posted by lukemeister at 2:42 PM on August 4, 2010


(sorry, hit post too soon.)

2:23 PM: Chris Roberts reports that "it's an absolute scrum" at the City Clerk's office, where Vanessa Judipli and Maria Ydril have been issued a marriage license.

Roberts reports that Supervisor Bevan Dufty is on scene to perform the ceremony "before anything happens with the stay" (that is, the request made by supporters of Proposition 8 to prevent any same sex marriages from taking place until their appeal is heard).

posted by marsha56 at 2:43 PM on August 4, 2010


The nice thing about a stay is that it puts pressure on to hear the case as quickly as possible. Otherwise....

From the 9th Circ FAQ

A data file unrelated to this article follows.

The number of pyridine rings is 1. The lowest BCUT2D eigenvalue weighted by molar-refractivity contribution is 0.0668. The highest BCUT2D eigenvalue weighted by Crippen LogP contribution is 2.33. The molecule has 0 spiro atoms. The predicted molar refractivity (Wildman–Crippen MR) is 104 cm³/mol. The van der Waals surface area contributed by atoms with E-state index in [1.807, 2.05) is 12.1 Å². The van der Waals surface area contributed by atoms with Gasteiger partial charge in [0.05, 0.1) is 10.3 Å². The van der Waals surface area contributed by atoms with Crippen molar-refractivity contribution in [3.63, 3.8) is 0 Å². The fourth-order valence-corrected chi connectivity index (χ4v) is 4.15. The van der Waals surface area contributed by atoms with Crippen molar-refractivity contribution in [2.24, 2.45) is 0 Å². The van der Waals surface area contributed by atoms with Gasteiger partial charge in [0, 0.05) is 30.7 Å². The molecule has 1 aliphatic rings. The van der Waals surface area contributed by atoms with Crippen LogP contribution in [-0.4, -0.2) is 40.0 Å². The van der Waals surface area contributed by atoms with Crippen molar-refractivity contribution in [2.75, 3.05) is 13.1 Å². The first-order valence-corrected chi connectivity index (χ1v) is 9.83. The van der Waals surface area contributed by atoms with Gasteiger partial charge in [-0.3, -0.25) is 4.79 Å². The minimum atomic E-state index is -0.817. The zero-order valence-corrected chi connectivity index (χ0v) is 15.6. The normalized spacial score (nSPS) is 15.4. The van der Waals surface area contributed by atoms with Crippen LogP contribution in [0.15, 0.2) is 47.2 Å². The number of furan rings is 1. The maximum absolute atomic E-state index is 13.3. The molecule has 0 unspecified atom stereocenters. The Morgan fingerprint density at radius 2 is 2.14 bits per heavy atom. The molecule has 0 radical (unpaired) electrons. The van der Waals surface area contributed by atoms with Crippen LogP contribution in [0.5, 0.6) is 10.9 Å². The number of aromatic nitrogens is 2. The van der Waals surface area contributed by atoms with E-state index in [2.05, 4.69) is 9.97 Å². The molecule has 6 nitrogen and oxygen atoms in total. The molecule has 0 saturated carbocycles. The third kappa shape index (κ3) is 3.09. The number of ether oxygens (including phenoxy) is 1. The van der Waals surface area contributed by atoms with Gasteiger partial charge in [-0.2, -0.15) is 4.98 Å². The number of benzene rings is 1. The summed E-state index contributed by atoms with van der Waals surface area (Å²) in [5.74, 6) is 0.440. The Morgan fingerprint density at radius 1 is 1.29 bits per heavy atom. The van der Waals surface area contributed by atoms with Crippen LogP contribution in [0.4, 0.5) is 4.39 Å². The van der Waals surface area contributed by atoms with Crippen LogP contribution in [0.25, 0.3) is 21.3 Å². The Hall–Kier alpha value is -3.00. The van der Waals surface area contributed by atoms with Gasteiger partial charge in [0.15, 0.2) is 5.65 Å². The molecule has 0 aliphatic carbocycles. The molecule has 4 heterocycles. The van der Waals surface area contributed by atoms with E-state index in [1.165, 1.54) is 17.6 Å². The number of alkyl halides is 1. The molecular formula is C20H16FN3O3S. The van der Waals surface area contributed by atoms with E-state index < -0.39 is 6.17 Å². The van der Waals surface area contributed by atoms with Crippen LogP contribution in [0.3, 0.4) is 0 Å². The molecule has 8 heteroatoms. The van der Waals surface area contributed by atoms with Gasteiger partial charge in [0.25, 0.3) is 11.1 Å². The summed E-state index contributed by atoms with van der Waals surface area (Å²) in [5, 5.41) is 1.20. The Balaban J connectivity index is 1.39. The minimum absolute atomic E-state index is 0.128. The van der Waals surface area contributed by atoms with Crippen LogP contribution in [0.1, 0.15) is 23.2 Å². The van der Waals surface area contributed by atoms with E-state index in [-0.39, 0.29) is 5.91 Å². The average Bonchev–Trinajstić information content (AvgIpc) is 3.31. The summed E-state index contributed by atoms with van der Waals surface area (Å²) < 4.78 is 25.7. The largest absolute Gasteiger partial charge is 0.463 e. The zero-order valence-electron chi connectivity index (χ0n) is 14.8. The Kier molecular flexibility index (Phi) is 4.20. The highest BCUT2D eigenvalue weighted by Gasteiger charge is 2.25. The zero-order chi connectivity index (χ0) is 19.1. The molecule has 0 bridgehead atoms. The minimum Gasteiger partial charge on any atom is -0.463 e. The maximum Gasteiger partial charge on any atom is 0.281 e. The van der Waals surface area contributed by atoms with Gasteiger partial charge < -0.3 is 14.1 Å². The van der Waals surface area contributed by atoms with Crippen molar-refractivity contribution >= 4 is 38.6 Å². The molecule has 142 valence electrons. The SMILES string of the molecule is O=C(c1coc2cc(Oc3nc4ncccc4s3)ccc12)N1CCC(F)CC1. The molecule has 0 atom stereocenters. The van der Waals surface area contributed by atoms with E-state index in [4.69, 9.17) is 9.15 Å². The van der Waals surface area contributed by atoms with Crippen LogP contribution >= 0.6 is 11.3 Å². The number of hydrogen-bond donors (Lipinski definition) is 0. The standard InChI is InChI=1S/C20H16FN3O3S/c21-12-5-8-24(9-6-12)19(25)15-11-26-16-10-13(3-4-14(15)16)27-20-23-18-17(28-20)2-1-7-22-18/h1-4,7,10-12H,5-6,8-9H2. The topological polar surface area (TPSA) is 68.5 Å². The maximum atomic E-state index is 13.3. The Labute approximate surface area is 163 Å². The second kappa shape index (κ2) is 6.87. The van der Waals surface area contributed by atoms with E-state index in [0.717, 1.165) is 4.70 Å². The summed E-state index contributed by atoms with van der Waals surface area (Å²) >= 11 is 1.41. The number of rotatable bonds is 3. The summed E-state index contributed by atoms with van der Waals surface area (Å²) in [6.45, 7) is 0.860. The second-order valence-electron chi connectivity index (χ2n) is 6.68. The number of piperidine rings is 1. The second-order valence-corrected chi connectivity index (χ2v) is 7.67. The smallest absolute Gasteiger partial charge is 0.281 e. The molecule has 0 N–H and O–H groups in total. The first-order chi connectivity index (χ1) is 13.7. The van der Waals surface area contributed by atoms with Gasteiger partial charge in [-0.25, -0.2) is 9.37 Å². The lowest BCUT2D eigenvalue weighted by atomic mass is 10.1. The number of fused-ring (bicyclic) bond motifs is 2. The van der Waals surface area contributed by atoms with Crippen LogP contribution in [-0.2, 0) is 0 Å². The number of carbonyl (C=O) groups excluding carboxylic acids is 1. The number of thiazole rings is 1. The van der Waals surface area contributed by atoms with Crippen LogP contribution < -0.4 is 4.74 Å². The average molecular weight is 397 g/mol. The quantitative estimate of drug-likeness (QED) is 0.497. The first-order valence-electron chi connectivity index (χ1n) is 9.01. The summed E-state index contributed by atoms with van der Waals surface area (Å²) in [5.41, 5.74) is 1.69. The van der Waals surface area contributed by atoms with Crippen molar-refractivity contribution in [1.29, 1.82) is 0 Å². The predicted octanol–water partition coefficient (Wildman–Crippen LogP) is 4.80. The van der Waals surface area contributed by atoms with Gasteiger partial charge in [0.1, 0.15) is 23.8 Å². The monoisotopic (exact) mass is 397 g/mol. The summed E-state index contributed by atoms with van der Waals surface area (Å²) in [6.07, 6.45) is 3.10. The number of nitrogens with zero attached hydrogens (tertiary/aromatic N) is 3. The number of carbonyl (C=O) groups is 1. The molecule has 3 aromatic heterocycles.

18. How long does it take from the time of the notice of appeal until oral argument?

For a civil appeal, approximately 12-20 months from the notice of an appeal date. If briefing isn’t delayed, approximately 9-12 months from completion of briefing.

For a criminal appeal, approximately 4-5 months after briefing is completed.

19. How long does it take from the time of argument to the time of decision?

The Court has no time limit, but most cases are decided within 3 months to a year.

posted by phearlez at 2:43 PM on August 4, 2010


And my condolences to the MeFi mods who will now have to delete a few dozen posts about the decision hastily written by MeFites who didn't look halfway down the front page.

I count two so far. Reading comprehension, we haz it.
posted by DiscourseMarker at 2:43 PM on August 4, 2010